What do you do with a government agency that stays in the news for all the wrong reasons? Spend $100,000 on a rebranding exercise.
This one comes with its own captive audience but probably not the bunch you need to influence, and the code name might as well be ‘Mission: Impossible’.
The ACT Government has just awarded a contract to local communications outfit Couch Creative to overhaul the branding (an unfortunate term in this instance) of the ACT Corrections Service, which operates the Alexander Maconochie Centre (aka, the prison).
Couch Creative will have to live up to its name to overcome a history of scandals, management failures and security breaches, including last year’s contraband brouhaha that locked down the prison and this week’s allegation from Liberal MLA Giulia Jones of a dial-a-drug drone delivery service at the prison.
The prison operates to the requirements of the ACT Human Rights Act but that hasn’t stopped it being a scene of inmate violence, deaths in custody, sky-high Indigenous incarceration rates, cost blow-outs and the subject of poor report cards such as last year’s review by the ACT Inspector of Correctional Services.
In some respects, any corrections system and prison is a poisoned chalice but this one, according to the contract, is ”undergoing a transformation, in the engagement with its staff, in the recognition of its brand and the personification of what this brand represents”.
The re-brand will ”showcase to staff and stakeholders, a new and progressive ACTCS, highlighting the positive and life-affirming work carried by employees across the ACTCS, on the frontline, in their daily workplace and the community”.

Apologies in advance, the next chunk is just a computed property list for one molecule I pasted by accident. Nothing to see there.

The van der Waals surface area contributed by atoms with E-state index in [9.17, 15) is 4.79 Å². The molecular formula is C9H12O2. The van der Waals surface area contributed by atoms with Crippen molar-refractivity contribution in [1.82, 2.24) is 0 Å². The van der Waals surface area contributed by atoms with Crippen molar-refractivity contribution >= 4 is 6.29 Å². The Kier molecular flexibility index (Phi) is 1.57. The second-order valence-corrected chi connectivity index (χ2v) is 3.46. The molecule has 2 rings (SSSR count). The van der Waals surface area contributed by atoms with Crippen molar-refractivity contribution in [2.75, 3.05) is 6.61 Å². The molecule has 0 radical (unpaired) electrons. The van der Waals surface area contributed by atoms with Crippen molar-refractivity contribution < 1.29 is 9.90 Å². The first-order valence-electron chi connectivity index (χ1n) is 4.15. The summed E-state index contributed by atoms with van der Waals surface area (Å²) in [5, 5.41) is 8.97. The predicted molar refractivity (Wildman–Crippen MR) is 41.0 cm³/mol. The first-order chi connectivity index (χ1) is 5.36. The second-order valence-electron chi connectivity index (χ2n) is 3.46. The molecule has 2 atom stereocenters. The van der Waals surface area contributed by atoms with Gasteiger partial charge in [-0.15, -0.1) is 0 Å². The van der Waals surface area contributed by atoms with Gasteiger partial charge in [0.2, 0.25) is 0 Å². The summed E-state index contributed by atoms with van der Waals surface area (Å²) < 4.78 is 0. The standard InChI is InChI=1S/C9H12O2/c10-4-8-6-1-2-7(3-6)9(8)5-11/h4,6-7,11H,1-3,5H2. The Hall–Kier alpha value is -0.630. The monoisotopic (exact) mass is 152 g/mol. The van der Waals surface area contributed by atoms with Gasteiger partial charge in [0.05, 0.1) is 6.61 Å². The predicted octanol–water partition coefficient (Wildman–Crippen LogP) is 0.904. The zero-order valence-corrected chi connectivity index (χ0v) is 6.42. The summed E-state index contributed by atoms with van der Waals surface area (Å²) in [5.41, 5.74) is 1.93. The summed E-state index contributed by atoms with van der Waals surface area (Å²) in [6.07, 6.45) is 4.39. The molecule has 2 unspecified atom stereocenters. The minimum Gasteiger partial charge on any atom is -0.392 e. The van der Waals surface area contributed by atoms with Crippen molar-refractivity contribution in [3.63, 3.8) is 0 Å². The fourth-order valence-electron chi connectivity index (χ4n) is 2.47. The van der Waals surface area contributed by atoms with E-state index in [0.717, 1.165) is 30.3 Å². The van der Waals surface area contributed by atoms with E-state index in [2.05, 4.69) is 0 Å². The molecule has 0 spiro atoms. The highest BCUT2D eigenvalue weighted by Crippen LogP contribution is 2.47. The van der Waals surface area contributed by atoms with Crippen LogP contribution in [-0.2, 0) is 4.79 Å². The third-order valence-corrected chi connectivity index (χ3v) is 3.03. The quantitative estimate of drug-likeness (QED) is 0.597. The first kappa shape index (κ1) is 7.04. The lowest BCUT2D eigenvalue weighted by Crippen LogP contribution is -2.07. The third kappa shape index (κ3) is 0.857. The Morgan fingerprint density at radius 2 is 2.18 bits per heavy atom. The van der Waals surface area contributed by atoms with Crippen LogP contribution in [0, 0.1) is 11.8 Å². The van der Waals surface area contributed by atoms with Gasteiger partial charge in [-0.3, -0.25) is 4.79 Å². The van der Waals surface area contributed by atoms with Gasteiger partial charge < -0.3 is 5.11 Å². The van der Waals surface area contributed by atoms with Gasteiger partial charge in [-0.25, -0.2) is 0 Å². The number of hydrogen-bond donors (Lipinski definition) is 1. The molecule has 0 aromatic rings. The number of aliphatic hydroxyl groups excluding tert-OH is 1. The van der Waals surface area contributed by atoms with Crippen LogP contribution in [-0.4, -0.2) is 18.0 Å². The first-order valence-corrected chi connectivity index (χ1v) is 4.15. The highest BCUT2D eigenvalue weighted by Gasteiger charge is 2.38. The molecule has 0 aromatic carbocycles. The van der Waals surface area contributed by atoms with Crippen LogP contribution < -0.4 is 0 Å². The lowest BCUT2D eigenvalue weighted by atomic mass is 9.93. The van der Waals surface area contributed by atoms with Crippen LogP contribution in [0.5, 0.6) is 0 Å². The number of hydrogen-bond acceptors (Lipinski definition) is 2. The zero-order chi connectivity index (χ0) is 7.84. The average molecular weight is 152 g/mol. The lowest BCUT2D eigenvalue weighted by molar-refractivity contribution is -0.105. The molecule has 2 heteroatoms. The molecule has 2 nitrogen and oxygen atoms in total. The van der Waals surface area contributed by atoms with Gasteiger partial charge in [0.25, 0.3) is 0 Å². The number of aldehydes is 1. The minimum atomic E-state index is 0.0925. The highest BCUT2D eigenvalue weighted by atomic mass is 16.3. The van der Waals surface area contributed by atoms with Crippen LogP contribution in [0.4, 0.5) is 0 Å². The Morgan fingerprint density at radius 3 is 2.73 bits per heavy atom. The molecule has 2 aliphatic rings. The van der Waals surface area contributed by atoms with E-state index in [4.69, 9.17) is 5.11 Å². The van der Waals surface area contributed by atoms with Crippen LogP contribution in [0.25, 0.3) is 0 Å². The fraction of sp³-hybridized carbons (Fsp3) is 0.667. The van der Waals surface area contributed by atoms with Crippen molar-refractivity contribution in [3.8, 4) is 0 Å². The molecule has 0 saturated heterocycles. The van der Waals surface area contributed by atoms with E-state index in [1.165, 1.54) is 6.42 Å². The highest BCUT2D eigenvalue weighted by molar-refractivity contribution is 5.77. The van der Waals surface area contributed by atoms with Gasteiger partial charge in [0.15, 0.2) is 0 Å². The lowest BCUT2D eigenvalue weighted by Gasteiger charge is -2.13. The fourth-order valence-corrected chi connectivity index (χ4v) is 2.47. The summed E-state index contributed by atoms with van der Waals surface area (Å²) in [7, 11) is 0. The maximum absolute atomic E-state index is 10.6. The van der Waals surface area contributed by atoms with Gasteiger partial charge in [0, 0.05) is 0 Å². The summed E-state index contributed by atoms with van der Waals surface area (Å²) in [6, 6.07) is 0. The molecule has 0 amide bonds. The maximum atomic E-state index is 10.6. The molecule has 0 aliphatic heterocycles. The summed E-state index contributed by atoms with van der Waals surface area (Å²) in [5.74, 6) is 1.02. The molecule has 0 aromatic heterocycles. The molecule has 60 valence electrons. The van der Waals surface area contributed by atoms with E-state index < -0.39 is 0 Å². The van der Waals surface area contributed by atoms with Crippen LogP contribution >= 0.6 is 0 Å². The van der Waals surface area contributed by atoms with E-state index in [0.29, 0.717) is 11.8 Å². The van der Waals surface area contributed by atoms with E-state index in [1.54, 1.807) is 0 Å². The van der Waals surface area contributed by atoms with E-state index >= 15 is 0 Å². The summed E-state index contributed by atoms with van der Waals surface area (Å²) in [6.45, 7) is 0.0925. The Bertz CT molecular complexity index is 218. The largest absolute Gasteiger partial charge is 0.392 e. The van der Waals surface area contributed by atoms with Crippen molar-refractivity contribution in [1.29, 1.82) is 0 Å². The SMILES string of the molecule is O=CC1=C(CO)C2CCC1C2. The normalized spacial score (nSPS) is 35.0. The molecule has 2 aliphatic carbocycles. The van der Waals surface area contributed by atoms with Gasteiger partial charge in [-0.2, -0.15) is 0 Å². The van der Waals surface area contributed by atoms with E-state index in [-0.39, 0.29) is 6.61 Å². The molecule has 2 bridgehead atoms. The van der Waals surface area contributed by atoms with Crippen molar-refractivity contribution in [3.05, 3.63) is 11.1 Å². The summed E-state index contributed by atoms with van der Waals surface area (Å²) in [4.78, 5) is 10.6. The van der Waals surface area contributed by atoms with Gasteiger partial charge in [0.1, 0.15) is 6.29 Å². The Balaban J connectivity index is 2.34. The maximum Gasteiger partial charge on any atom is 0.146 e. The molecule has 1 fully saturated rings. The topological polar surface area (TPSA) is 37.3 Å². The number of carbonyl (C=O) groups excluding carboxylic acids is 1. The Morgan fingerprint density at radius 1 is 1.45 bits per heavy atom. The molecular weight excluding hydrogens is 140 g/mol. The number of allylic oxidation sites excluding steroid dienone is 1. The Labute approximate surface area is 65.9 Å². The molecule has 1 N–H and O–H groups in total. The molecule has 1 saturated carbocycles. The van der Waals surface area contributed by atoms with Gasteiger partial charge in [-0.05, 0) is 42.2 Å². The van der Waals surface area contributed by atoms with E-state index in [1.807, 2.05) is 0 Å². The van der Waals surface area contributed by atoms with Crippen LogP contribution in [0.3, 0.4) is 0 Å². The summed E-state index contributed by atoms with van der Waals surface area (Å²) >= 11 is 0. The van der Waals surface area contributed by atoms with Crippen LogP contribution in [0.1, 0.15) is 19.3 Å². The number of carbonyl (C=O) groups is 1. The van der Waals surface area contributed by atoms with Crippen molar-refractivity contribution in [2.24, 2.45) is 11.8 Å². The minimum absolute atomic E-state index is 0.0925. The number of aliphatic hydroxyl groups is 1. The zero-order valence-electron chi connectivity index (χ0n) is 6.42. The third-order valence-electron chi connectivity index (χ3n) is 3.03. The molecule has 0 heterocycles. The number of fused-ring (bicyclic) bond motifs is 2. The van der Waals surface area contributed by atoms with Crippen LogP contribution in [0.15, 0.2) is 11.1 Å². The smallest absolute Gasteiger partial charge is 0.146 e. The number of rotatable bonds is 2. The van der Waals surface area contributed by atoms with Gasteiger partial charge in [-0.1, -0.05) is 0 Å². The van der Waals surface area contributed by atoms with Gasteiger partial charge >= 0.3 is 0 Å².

Part of the pitch will be to encourage the right people to want to work in the Corrections System as part of a new and ongoing recruitment drive.
”The intent for ongoing recruitment is to attract and retain ACTCS employees, [and] inspire the current workforce to embody the ACTCS brand values in action,” the contract says
When the campaign has done its job with its captive audience, the next phase will extend outside to ”promote and highlight the work being undertaken to … ‘Support a Safer Community’”.
This will involve rebuilding the ACTCS website and overhauling its content, including a video message from the Commissioner and an Our People section populated by staff members who represent the new-look agency and its values.
We will also discover what it will take to be a corrections staff member, outlining the new vision for ACTCS employees and dispelling myths about working at the Alexander Maconochie Centre.
The 12-month contract covers print, digital and broadcast media including staff interviews, case and testimonials.
It will be delivered in two phases, the first by 31 August 2020, and the second by 16 November 2020 when there will be a discreet (soft) launch.
The price tag does not include the media buy required to implement the community campaign, which will be managed separately through Justice and Community Safety Directorate (JACS) Media.